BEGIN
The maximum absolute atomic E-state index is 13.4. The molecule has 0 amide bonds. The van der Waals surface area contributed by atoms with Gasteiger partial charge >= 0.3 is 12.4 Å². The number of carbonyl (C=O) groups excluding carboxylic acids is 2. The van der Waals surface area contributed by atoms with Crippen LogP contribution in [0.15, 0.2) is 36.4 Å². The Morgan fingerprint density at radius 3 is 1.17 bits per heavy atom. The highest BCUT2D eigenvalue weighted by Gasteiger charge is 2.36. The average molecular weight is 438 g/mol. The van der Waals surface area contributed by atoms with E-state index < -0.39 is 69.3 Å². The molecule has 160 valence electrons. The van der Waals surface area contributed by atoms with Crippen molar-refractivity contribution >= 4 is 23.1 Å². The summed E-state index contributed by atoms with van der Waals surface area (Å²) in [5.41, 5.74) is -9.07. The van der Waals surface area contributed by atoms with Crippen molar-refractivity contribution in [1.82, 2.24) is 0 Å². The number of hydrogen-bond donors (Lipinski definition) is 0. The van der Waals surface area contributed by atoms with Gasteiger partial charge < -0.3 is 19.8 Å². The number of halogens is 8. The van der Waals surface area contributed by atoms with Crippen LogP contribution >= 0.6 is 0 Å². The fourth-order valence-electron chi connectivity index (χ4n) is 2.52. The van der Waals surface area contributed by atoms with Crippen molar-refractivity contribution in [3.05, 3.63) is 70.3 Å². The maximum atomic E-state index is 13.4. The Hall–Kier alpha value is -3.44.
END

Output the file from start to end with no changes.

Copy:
The maximum absolute atomic E-state index is 13.4. The molecule has 0 amide bonds. The van der Waals surface area contributed by atoms with Gasteiger partial charge >= 0.3 is 12.4 Å². The number of carbonyl (C=O) groups excluding carboxylic acids is 2. The van der Waals surface area contributed by atoms with Crippen LogP contribution in [0.15, 0.2) is 36.4 Å². The Morgan fingerprint density at radius 3 is 1.17 bits per heavy atom. The highest BCUT2D eigenvalue weighted by Gasteiger charge is 2.36. The average molecular weight is 438 g/mol. The van der Waals surface area contributed by atoms with E-state index < -0.39 is 69.3 Å². The molecule has 160 valence electrons. The van der Waals surface area contributed by atoms with Crippen molar-refractivity contribution >= 4 is 23.1 Å². The summed E-state index contributed by atoms with van der Waals surface area (Å²) in [5.41, 5.74) is -9.07. The van der Waals surface area contributed by atoms with Crippen molar-refractivity contribution in [1.82, 2.24) is 0 Å². The number of hydrogen-bond donors (Lipinski definition) is 0. The van der Waals surface area contributed by atoms with Gasteiger partial charge < -0.3 is 19.8 Å². The number of halogens is 8. The van der Waals surface area contributed by atoms with Crippen LogP contribution >= 0.6 is 0 Å². The fourth-order valence-electron chi connectivity index (χ4n) is 2.52. The van der Waals surface area contributed by atoms with Crippen molar-refractivity contribution in [3.05, 3.63) is 70.3 Å². The maximum atomic E-state index is 13.4. The Hall–Kier alpha value is -3.44.